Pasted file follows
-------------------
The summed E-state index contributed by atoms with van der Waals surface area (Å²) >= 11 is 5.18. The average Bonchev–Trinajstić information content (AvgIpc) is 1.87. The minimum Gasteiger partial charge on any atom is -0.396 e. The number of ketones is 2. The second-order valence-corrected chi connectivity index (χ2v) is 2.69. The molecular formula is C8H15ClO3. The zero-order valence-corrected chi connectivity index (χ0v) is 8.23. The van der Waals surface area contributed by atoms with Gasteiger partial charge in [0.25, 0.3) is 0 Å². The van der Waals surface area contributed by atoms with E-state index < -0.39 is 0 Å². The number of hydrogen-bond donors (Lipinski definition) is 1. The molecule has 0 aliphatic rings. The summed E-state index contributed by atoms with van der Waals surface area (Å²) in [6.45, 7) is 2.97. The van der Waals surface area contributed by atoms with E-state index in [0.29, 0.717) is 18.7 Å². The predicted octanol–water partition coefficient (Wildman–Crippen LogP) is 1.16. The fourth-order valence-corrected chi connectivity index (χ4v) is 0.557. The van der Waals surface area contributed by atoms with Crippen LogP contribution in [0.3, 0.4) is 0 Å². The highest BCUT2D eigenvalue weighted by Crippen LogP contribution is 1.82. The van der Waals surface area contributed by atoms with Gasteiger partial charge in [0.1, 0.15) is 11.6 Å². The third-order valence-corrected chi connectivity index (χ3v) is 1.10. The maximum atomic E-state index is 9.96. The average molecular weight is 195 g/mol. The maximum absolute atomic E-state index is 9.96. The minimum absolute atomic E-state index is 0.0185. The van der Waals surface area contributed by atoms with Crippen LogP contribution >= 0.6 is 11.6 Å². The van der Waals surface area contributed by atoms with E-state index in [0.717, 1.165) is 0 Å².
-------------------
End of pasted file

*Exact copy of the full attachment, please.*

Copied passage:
The summed E-state index contributed by atoms with van der Waals surface area (Å²) >= 11 is 5.18. The average Bonchev–Trinajstić information content (AvgIpc) is 1.87. The minimum Gasteiger partial charge on any atom is -0.396 e. The number of ketones is 2. The second-order valence-corrected chi connectivity index (χ2v) is 2.69. The molecular formula is C8H15ClO3. The zero-order valence-corrected chi connectivity index (χ0v) is 8.23. The van der Waals surface area contributed by atoms with Gasteiger partial charge in [0.25, 0.3) is 0 Å². The van der Waals surface area contributed by atoms with E-state index < -0.39 is 0 Å². The number of hydrogen-bond donors (Lipinski definition) is 1. The molecule has 0 aliphatic rings. The summed E-state index contributed by atoms with van der Waals surface area (Å²) in [6.45, 7) is 2.97. The van der Waals surface area contributed by atoms with E-state index in [0.29, 0.717) is 18.7 Å². The predicted octanol–water partition coefficient (Wildman–Crippen LogP) is 1.16. The fourth-order valence-corrected chi connectivity index (χ4v) is 0.557. The van der Waals surface area contributed by atoms with Crippen LogP contribution in [0.3, 0.4) is 0 Å². The highest BCUT2D eigenvalue weighted by Crippen LogP contribution is 1.82. The van der Waals surface area contributed by atoms with Gasteiger partial charge in [0.1, 0.15) is 11.6 Å². The third-order valence-corrected chi connectivity index (χ3v) is 1.10. The maximum atomic E-state index is 9.96. The average molecular weight is 195 g/mol. The maximum absolute atomic E-state index is 9.96. The minimum absolute atomic E-state index is 0.0185. The van der Waals surface area contributed by atoms with Crippen LogP contribution >= 0.6 is 11.6 Å². The van der Waals surface area contributed by atoms with E-state index in [0.717, 1.165) is 0 Å².